Norwich family's horror after five cats die of anti-freeze poisoning
PUBLISHED: 15:11 10 January 2011
Archant Norfolk Photographic © 2011
Cat owners in Norwich are being warned to stay alert after five pets died from anti-freeze poisoning on the same day.
The RSPCA made the appeal after a city family were left heartbroken when five of their cats all died on December 30.
The cats belonged to Andrew Thompson and his family, from Foster Road, in Catton Grove.
He said the family first realised something was wrong after taking one cat, Spike to the vets because he had become unstable on his legs and his back was giving way.
While at the surgery, Rabbit, an eight-year-old female, became ill and deteriorated rapidly, dying in the early hours of the morning, despite her owners trying to give her water on veterinary advice. Spike had to be put to sleep after blood tests revealed he had ingested antifreeze and had no chance of recovery.
Three of the family’s remaining six cats, Sprinkles, Cookie and Theodore, then began showing similar symptoms and also had to be put to sleep later the same day. It is thought all five had swallowed antifreeze.
Mr Thompson said the deaths had meant an unhappy new year for him, his partner, Sally Brett, and their three children.
“It was so upsetting for us and our children to see the cats suffer in the way they did and I just hope that people will be more careful if using antifreeze. Our other three cats and our neighbours’ cats have all been fine, but we think the antifreeze must have been nearby as they never go far from home,” he added.
Meanwhile at Woodland Close in Hellesdon, a cat died of suspected antifreeze poisoning on Wednesday. Jasper became ill the day before and when she was not able to move owner Cheryl Blundell took her to the vet.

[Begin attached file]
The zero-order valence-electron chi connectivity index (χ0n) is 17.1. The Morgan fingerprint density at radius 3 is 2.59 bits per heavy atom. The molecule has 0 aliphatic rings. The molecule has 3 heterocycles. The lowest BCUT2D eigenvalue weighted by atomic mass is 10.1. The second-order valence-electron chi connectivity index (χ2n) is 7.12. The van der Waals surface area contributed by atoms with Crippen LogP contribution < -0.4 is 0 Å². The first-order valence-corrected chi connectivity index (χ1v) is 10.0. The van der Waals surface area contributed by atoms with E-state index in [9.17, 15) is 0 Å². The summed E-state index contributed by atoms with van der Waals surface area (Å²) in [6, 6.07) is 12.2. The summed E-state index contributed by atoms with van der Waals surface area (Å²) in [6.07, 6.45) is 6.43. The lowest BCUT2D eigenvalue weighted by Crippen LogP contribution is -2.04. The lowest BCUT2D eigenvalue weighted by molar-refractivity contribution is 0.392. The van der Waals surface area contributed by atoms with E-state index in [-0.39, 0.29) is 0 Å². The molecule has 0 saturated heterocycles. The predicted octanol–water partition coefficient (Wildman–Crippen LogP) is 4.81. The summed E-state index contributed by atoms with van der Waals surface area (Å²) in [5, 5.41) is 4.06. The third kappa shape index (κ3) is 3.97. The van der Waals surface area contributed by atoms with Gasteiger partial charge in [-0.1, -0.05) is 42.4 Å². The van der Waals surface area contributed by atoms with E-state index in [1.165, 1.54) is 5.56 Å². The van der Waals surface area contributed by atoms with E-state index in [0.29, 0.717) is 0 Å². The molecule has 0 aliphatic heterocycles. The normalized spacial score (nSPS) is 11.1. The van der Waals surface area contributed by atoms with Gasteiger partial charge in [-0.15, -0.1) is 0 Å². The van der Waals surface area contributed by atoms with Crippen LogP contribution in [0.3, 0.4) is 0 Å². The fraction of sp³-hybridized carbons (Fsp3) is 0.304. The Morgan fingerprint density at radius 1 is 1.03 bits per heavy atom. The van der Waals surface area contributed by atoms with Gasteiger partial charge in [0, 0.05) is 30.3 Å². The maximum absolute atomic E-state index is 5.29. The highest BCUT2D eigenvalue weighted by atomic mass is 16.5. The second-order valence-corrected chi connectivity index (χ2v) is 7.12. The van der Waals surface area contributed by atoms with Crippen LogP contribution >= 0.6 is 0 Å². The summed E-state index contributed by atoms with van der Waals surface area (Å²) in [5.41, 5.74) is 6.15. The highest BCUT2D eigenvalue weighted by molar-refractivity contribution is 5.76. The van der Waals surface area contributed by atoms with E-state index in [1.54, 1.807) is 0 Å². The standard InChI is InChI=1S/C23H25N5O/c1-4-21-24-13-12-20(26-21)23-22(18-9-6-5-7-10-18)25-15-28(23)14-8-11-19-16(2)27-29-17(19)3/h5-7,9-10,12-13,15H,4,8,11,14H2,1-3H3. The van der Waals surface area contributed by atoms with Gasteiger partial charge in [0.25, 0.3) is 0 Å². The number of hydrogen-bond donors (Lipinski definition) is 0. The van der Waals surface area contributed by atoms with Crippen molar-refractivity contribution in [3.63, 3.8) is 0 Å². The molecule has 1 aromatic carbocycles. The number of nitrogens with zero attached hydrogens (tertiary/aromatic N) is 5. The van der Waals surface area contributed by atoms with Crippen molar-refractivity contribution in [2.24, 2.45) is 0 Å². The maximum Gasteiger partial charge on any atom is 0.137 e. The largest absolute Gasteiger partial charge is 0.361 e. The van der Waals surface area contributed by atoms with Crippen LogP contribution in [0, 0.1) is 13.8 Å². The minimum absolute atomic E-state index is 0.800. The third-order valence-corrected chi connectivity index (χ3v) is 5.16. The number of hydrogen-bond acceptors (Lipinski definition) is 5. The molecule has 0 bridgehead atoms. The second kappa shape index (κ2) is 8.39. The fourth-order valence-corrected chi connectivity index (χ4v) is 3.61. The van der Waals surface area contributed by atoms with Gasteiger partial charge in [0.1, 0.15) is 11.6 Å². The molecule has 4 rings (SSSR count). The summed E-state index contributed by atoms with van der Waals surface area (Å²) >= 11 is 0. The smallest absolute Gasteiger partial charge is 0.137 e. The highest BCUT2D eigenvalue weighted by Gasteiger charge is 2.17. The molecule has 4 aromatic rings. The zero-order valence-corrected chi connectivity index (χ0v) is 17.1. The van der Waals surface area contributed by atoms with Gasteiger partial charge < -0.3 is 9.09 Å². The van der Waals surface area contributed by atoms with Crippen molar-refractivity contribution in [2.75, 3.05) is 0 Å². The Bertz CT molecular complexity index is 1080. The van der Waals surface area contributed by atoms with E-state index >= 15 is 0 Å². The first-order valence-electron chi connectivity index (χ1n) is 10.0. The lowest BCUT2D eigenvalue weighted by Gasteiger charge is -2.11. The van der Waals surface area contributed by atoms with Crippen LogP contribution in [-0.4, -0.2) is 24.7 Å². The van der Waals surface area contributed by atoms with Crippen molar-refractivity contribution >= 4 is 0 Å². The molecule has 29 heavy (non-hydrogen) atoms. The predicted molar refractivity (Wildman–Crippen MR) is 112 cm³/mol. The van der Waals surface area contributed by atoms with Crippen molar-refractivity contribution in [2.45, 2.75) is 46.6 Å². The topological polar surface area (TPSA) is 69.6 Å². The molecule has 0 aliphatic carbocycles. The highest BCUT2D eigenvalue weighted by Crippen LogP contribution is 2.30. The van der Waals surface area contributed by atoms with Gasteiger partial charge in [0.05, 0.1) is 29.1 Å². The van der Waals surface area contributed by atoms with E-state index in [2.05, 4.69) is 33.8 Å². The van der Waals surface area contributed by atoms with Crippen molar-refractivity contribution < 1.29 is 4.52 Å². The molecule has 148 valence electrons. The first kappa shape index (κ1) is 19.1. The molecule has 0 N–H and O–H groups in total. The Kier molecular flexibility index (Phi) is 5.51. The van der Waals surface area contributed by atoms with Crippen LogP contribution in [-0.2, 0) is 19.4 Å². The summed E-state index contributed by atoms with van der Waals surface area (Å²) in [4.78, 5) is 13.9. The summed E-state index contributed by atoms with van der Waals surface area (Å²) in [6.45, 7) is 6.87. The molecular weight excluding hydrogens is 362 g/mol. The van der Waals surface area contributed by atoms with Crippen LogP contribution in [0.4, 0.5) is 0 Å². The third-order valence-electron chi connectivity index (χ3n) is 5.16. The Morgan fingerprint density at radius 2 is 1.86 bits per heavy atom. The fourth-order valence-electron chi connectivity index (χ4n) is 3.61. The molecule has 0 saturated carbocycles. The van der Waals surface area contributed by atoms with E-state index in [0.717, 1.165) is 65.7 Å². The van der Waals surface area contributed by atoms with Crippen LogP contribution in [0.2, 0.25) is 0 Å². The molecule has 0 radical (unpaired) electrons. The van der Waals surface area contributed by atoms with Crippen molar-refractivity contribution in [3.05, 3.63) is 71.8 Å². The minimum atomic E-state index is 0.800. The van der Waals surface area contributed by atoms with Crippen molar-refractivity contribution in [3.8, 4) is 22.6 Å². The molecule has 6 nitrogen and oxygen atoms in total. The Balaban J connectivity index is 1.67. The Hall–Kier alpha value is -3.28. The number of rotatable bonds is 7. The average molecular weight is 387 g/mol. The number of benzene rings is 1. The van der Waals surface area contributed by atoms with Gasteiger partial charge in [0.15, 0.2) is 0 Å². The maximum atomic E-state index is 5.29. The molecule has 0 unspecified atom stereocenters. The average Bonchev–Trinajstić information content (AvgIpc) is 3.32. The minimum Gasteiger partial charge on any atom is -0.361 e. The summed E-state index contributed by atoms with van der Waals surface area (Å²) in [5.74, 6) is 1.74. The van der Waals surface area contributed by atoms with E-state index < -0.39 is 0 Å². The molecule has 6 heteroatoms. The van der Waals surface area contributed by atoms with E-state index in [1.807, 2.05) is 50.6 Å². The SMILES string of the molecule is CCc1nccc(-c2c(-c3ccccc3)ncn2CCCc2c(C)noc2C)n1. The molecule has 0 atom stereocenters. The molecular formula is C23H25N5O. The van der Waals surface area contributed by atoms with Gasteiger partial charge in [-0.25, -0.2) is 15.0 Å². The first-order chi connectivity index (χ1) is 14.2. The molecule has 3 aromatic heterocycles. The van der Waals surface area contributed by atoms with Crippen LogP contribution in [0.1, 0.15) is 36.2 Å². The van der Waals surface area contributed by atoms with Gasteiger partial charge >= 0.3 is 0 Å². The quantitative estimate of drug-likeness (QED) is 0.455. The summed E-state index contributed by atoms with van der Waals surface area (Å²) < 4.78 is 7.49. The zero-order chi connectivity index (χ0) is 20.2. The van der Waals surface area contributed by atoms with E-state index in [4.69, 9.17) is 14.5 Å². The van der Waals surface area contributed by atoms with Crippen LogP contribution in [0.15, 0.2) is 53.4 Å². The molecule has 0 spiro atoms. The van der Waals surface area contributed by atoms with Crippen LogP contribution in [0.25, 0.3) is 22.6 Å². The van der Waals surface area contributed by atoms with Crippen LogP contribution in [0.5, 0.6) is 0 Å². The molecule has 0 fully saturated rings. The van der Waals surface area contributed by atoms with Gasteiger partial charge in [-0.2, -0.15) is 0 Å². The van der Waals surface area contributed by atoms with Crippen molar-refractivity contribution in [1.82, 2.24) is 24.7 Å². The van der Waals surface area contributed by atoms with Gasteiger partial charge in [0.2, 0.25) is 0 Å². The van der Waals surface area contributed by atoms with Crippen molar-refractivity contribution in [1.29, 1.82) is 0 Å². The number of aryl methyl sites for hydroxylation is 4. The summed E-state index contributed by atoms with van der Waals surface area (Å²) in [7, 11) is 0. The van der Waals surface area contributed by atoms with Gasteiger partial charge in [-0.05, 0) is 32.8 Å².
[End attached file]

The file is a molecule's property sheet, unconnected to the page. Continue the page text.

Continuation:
The four-year-old had to be put to sleep and vets said that her symptoms were consistent with antifreeze poisoning.
Miss Blundell said: “When Jasper became ill the fact that she may have been poisoned didn’t even cross my mind. Since then, I realised that our other cat, Tom, had similar symptoms quite recently and neighbours have told me their cats have been ill too.
“It’s such a horrible thing for a cat to go through. I just hope that someone is not doing this deliberately.”
RSPCA inspector Carrie O’Riordan said: “Antifreeze causes horrific suffering to cats, which are attracted by its sweet taste. In the vast majority of cases, even a small amount leads to death.
“We are appealing to people in the Norwich area to be careful when using antifreeze and to dispose of it properly where it cannot be reached by cats.
“Sometimes, such poisoning is deliberate and we are also asking anyone who knows that someone is laying poison to contact us as this is illegal and those responsible could face up to six months in prison if they are found guilty of causing an animal to suffer.”
Those with information about deliberate poisonings should contact the RSPCA national cruelty line on 0300 1234 999.
Owners can prepare themselves for an emergency by logging onto the new poisoning advice pages under at www.rspca.org.uk/poisoning
Have you lost a loved pet in suspicious circumstances? Contact Shaun Lowthorpe on 01603 772471 or email email@example.com